Published May 1 2007 by Algonquin Books of Chapel Hills
My rating: 4 of 5 stars
Goodreads Summary: Jacob Jankowski says: "I am ninety. Or ninety-three. One or the other." At the beginning of Water for Elephants, he is living out his days in a nursing home, hating every second of it. His life wasn't always like this, however, because Jacob ran away and joined the circus when he was twenty-one. It wasn't a romantic, carefree decision, to be sure. His parents were killed in an auto accident one week before he was to sit for his veterinary medicine exams at Cornell. He buried his parents, learned that they left him nothing because they had mortgaged everything to pay his tuition, returned to school, went to the exams, and didn't write a single word. He walked out without completing the test and wound up on a circus train. The circus he joins, in Depression-era America, is second-rate at best. With Ringling Brothers as the standard, Benzini Brothers is far down the scale and pale by comparison.
Water for Elephants is the story of Jacob's life with this circus. Sara Gruen spares no detail in chronicling the squalid, filthy, brutish circumstances in which he finds himself. The animals are mangy, underfed or fed rotten food, and abused. Jacob, once it becomes known that he has veterinary skills, is put in charge of the "menagerie" and all its ills. Uncle Al, the circus impresario, is a self-serving, venal creep who slaps people around because he can. August, the animal trainer, is a certified paranoid schizophrenic whose occasional flights into madness and brutality often have Jacob as their object. Jacob is the only person in the book who has a handle on a moral compass and as his reward he spends most of the novel beaten, broken, concussed, bleeding, swollen and hungover. He is the self-appointed Protector of the Downtrodden, and... he falls in love with Marlena, crazy August's wife. Not his best idea.
The most interesting aspect of the book is all the circus lore that Gruen has so carefully researched. She has all the right vocabulary: grifters, roustabouts, workers, cooch tent, rubes, First of May, what the band plays when there's trouble, Jamaican ginger paralysis, life on a circus train, set-up and take-down, being run out of town by the "revenooers" or the cops, and losing all your hooch. There is one glorious passage about Marlena and Rosie, the bull elephant, that truly evokes the magic a circus can create. It is easy to see Marlena's and Rosie's pink sequins under the Big Top and to imagine their perfect choreography as they perform unbelievable stunts. The crowd loves it--and so will the reader. The ending is absolutely ludicrous and really quite lovely. --Valerie Ryan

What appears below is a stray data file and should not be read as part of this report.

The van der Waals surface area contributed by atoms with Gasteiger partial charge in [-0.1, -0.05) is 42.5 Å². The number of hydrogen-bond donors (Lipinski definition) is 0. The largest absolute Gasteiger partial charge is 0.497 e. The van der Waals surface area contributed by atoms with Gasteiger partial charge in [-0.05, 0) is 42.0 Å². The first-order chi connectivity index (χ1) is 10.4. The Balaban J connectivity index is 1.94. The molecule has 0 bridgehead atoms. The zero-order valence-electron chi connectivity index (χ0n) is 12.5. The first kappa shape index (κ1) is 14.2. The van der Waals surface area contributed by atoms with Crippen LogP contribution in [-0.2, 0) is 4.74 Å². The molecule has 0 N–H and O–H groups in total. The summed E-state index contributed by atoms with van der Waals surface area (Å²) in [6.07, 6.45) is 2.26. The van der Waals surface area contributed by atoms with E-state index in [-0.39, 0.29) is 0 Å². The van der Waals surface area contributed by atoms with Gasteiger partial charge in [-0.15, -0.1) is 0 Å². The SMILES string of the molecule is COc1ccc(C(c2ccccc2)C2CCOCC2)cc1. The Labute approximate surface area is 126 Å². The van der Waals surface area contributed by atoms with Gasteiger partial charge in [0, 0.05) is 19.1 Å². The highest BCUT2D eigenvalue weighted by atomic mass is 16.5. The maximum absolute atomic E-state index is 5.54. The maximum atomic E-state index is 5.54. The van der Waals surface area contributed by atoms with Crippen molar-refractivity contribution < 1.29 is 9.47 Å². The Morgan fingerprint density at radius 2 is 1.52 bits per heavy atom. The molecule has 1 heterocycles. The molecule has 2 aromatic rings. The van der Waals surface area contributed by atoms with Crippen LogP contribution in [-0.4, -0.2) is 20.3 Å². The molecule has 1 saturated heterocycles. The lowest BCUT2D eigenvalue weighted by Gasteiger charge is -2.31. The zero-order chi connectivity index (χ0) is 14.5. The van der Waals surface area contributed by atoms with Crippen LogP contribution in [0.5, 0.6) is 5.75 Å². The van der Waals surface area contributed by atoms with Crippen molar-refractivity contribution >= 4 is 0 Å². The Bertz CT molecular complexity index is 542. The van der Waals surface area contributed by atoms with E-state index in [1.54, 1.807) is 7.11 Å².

Awwwwww. I loved this book so much and couldn't put it down.The excellent narration just pulls you forward and it doesn't feel like you've read 300+ pages. The story was quite interesting too, hitting straight into the ugliest side of the 1930's circus suffering, like any other business of the day, from the stock market crash and prohibition.
It's the complete opposite of the only other circus novel I've had the pleasure of reading, The Night Circus in which I fell in love with the circus. With this one you could say I fell out of love with it. Only to fall for it again in the end.
Be warned, there are gut-wrenching descriptions of "training techniques". Not limited to animals. Seriously, you don't know who is worse off in this circus, the animals or the people.
It's a very sentimental book that gave me goosebumps and the funny squeeky voices that I do when I love a book. Still, cool head restored, a star is detracted for it's naivety and rather one-dimensional characters and the "aw"-inducing happy ending that was maybe a tad too sentimental.
There's another circus book that I discovered these days, That Time I Joined The Circus. Looking forward to it!